Hindi Cinema is full of instances of repetition of themes, narratives, plots and characters. By looking at 60 years of Hindi cinema, this book focuses on the phenomenon as a crucial thematic and formal code that is problematic when representing the national and cinematic subject. It reflects on the cinema as motivated by an ongoing crisis of self-formation in modern India.
The book looks at how cinema presents liminal and counter-modern identities emerging within repeated modern attempts to re-enact traumatic national events so as to redeem the past and restore a normative structure to happenings. Establishing structure and event as paradigmatic poles of a historical and anthropological spectrum for the individual in society, the book goes on to discuss cinematic portrayals of violence, gender embodiment, religion, economic transformations and new globalised Indianness as events and sites of liminality disrupting structural aspirations.
After revealing the impossibility of accurate representation of incommensurable and liminal subjects within the historiography of the nation-state, the book highlights how Hindi cinema as an ongoing engagement with the nation-state as a site of eventfulness draws attention to the problematic nature of the thematic of nation. It is a useful study for academics of Film Studies and South Asian Culture.
Introduction 1. Structure, Event and Liminal Practices in Recent Hindi Films 2. Imagining the Past in the Present: Violence, Gender, and Citizenship in Hindi Films 3. The Man Formerly Known as the Actor: When Shah Rukh Khan Reappeared as Himself 4. Romancing Religion: Bollywood’s Painless Globalization 5. Love Triangles at Home and Abroad: Male Embodiment as Queer Enactment
This series is concerned with three kinds of intersections or conversations: first, across cultures and regions, an interaction that postcolonial studies have emphasized in their foregrounding of the multiple sites and multi-directional traffic involved in the making of the modern; second, across time, the conversation between a mutually constitutive past and present that occurs in different times and places; and third, between colonial and postcolonial histories, which as theoretical positions have very different perspectives on the first two ‘intersections’ and the questions of intellectual enquiry and expression implied in them. These three kinds of conversations are critical to the making of any present and any history. Thus the new series provides a forum for extending our understanding of core issues of Human society and its self-representation over the centuries.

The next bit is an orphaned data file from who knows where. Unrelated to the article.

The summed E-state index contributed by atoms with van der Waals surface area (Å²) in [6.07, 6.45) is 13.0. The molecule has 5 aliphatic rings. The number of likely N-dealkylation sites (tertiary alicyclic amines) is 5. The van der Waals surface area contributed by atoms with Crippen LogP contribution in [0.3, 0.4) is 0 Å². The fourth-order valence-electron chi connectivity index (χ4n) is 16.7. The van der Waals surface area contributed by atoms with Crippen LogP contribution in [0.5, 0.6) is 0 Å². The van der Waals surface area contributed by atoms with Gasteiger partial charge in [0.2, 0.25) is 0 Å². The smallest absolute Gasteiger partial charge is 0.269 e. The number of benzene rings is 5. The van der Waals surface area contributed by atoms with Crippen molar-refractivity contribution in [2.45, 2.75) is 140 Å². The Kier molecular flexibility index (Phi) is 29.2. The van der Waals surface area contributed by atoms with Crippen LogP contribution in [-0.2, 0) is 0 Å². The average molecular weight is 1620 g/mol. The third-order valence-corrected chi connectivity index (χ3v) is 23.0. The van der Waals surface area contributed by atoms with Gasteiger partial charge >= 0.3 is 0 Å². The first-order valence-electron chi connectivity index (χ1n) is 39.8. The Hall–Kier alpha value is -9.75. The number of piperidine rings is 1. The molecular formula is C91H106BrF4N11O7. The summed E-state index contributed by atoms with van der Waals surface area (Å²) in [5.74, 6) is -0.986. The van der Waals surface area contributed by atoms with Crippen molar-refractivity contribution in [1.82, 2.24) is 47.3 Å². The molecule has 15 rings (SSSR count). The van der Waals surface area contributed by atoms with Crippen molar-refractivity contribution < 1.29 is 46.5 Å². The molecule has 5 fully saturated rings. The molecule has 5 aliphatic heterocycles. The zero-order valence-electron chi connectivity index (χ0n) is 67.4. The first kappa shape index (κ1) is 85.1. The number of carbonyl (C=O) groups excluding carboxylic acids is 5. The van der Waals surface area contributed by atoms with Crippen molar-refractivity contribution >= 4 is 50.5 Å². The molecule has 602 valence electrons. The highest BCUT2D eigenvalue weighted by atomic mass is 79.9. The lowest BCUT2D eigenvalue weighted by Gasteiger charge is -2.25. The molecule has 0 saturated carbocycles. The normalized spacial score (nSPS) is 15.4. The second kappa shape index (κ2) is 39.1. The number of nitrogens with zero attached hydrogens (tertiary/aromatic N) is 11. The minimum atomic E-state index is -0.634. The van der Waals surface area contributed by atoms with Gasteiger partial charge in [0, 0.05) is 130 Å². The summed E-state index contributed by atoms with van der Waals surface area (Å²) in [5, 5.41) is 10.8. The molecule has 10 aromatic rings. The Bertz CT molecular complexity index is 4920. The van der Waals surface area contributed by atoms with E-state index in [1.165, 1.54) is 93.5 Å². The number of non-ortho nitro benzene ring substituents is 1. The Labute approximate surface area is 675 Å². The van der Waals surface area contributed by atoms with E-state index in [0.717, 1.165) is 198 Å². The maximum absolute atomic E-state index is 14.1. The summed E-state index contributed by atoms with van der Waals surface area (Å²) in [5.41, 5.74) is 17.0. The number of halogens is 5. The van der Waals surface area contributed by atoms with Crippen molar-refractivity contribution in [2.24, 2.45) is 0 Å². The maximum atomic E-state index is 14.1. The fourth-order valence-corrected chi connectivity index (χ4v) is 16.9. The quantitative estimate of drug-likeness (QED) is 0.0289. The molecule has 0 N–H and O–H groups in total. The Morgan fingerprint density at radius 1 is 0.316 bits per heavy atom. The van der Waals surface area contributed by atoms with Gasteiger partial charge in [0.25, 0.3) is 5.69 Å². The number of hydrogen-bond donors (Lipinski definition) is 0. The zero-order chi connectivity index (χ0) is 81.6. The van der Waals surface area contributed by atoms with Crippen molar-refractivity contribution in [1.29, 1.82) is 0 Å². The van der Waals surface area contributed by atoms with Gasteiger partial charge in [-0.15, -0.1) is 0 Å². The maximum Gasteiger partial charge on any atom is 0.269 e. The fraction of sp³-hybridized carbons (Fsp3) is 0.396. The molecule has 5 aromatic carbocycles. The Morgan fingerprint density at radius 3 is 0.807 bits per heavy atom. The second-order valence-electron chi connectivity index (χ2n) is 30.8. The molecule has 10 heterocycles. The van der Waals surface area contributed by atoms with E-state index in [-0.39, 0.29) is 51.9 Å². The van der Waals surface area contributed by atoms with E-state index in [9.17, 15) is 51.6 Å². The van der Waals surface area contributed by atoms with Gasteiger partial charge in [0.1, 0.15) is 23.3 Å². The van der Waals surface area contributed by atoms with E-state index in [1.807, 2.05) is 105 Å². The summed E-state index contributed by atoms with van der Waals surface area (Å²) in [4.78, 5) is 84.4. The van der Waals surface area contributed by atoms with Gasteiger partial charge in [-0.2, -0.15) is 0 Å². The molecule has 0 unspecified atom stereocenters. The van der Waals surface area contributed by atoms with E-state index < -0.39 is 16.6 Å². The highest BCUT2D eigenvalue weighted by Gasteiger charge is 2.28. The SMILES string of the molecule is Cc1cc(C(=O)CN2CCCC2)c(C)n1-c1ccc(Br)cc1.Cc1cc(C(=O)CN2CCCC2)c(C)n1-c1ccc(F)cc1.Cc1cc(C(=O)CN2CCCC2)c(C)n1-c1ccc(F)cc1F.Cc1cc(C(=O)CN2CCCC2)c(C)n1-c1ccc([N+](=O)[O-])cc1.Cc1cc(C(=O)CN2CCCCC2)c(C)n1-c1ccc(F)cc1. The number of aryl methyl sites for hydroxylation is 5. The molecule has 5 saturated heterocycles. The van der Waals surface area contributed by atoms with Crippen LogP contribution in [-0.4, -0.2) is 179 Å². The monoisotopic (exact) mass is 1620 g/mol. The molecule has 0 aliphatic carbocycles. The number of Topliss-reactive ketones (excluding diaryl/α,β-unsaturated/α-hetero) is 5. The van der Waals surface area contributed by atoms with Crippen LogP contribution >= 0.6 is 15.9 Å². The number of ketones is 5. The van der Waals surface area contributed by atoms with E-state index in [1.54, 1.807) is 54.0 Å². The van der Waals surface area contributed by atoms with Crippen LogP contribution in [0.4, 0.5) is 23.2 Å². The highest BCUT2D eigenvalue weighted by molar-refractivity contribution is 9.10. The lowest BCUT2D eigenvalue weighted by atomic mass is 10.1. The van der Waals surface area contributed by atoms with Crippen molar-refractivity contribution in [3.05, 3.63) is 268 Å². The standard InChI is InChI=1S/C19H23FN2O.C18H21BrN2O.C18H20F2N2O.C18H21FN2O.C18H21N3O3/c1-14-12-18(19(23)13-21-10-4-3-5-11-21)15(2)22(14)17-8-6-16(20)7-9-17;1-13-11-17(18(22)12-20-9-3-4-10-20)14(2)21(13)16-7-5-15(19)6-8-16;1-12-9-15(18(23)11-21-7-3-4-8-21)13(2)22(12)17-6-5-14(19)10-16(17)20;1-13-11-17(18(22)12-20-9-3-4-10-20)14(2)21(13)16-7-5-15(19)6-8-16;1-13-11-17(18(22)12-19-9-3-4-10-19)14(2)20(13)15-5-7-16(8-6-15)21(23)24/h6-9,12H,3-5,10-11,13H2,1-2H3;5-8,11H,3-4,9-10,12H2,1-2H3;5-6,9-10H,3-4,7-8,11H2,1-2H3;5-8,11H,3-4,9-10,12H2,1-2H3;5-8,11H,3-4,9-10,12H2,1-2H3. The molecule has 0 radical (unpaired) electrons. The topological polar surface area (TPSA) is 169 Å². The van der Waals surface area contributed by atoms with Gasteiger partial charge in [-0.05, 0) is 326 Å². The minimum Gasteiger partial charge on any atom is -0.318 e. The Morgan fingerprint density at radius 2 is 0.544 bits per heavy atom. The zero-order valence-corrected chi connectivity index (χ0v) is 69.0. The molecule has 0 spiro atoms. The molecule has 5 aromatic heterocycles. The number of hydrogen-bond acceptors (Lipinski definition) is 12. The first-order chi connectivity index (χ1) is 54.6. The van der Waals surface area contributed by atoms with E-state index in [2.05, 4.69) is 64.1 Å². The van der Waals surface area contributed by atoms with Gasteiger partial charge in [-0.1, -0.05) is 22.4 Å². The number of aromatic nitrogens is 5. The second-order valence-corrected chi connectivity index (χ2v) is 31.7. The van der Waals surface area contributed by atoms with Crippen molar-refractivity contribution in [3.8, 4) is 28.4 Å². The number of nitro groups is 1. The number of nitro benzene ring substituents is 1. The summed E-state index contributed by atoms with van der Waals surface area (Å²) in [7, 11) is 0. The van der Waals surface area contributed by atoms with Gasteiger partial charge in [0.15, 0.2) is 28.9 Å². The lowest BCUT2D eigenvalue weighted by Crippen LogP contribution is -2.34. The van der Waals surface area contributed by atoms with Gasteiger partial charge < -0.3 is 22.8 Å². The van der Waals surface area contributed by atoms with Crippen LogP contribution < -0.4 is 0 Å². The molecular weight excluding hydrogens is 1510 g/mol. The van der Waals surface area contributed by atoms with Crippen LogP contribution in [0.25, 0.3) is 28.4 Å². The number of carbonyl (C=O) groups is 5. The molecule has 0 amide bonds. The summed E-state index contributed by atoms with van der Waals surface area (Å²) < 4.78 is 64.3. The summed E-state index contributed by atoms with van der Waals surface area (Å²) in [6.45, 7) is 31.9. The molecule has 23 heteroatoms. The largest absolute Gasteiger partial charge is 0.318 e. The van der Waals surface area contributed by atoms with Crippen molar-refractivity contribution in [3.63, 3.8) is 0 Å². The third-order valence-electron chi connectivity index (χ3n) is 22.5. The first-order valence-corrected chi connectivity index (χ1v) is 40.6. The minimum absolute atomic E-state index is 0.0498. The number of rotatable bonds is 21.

While focusing on Asia, the series is open to studies of other parts of the world that are sensitive to cross-cultural, cross-chronological and cross-colonial perspectives. The series invites submissions for single-authored and edited books by young as well as established scholars that challenge the limits of inherited disciplinary, chronological and geographical boundaries, even when they focus on a single, well-recognized territory or period.